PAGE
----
This is a joint colloquium, co-sponsored by Linguistics and the CLiP Lab.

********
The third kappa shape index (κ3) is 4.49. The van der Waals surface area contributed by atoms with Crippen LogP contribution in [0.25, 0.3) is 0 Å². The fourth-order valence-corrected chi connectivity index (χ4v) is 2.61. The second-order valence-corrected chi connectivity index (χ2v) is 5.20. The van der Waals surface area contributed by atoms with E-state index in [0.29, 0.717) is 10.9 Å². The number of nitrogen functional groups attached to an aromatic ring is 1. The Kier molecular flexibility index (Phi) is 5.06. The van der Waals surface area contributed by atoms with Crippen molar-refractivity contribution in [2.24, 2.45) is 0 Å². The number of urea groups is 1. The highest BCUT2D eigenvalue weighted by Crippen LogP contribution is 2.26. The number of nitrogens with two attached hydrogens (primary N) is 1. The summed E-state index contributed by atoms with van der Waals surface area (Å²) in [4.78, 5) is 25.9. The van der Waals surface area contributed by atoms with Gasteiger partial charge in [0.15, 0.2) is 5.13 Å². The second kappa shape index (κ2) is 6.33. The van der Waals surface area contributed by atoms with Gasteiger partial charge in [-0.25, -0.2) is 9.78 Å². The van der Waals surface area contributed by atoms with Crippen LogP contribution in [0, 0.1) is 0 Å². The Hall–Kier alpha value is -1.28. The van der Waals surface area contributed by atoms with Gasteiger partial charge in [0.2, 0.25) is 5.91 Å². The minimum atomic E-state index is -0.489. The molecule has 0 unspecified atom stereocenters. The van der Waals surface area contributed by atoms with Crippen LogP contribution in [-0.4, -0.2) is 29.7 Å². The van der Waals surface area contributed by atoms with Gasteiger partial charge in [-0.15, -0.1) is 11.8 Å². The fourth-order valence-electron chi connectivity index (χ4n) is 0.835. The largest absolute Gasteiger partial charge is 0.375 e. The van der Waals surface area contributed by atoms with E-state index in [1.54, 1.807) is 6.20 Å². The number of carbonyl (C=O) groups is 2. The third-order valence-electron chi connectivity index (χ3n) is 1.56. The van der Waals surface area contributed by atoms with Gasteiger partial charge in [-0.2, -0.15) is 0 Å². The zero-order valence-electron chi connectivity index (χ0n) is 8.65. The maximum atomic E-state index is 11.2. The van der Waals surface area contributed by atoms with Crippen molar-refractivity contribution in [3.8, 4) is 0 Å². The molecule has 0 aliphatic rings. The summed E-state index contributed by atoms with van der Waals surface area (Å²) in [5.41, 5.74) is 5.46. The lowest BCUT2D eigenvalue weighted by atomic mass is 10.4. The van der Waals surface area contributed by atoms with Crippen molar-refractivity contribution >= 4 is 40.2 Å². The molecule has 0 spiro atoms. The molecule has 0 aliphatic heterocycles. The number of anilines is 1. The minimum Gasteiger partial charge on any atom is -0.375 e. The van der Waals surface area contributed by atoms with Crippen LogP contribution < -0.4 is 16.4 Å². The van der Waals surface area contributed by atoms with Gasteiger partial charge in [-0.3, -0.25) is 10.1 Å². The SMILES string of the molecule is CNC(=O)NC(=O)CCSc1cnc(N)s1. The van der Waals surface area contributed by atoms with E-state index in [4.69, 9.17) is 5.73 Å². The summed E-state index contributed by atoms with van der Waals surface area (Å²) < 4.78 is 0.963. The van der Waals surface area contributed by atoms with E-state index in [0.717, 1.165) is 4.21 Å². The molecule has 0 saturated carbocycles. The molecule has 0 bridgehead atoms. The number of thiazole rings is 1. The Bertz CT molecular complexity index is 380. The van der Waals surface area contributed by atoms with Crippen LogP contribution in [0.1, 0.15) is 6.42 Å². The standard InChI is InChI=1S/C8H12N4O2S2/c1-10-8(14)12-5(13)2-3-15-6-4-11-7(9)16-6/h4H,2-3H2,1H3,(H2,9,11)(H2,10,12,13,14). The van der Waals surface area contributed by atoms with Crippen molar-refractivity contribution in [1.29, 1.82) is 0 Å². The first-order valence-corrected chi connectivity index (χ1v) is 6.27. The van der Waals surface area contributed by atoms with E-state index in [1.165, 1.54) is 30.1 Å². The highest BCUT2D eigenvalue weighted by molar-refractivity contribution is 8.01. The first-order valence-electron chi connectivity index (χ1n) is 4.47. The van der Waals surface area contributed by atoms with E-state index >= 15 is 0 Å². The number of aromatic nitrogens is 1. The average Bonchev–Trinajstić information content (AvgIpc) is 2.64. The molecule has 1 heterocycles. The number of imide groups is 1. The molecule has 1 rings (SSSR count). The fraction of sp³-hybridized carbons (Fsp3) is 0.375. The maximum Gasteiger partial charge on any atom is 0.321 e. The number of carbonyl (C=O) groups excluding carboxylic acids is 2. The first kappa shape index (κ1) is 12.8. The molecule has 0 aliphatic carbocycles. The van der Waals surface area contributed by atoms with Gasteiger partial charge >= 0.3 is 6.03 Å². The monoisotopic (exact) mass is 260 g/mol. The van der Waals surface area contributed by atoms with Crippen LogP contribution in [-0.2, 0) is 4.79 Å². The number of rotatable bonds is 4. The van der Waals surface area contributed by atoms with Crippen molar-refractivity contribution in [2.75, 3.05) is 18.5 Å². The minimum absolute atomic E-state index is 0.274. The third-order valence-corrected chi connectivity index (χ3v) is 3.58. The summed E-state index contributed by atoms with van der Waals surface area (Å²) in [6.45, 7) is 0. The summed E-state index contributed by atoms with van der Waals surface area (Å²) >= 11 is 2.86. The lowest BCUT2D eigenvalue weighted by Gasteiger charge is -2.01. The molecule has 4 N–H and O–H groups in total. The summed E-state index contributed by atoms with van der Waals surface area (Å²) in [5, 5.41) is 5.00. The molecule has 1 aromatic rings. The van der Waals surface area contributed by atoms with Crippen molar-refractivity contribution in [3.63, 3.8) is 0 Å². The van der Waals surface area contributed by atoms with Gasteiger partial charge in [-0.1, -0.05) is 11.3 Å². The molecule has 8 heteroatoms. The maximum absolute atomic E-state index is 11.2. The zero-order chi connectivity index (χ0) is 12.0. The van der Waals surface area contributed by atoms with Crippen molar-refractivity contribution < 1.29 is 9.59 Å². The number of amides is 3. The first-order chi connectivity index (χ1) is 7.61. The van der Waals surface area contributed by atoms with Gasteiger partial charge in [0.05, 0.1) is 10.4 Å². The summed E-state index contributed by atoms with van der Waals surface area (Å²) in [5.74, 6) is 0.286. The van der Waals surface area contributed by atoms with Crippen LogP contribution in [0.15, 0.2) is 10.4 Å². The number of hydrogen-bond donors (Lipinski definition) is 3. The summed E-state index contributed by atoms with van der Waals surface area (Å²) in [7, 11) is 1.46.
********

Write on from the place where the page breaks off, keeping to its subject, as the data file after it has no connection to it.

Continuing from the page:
Recent technological advances have made it possible to train recurrent neural networks (RNNs) on a much larger scale than before. These networks have proved effective in applications such as machine translation and speech recognition. These engineering advances are surprising from a cognitive point of view: RNNs do not have the kind of explicit structural representations that are typically thought to be necessarily for syntactic processing. In this talk, I will discuss studies that go beyond standard engineering benchmarks and examine the syntactic capabilities of contemporary RNNs using established cognitive and linguistic diagnostics. These studies show that RNNs are able to compute agreement relations with considerable success across languages, although their error rate increases in complex sentences. A comparison of the detailed pattern of agreement errors made by RNNs to those made by humans in a behavioral experiment reveals some similarities (attraction errors, number asymmetry) but also some differences (relative clause modifiers increase the probability of attraction errors in RNNs but decrease it in humans). Overall, RNNs can learn to exhibit sophisticated syntactic behavior despite the lack of an explicit hierarchical bias, but their behavior differs from humans in important ways.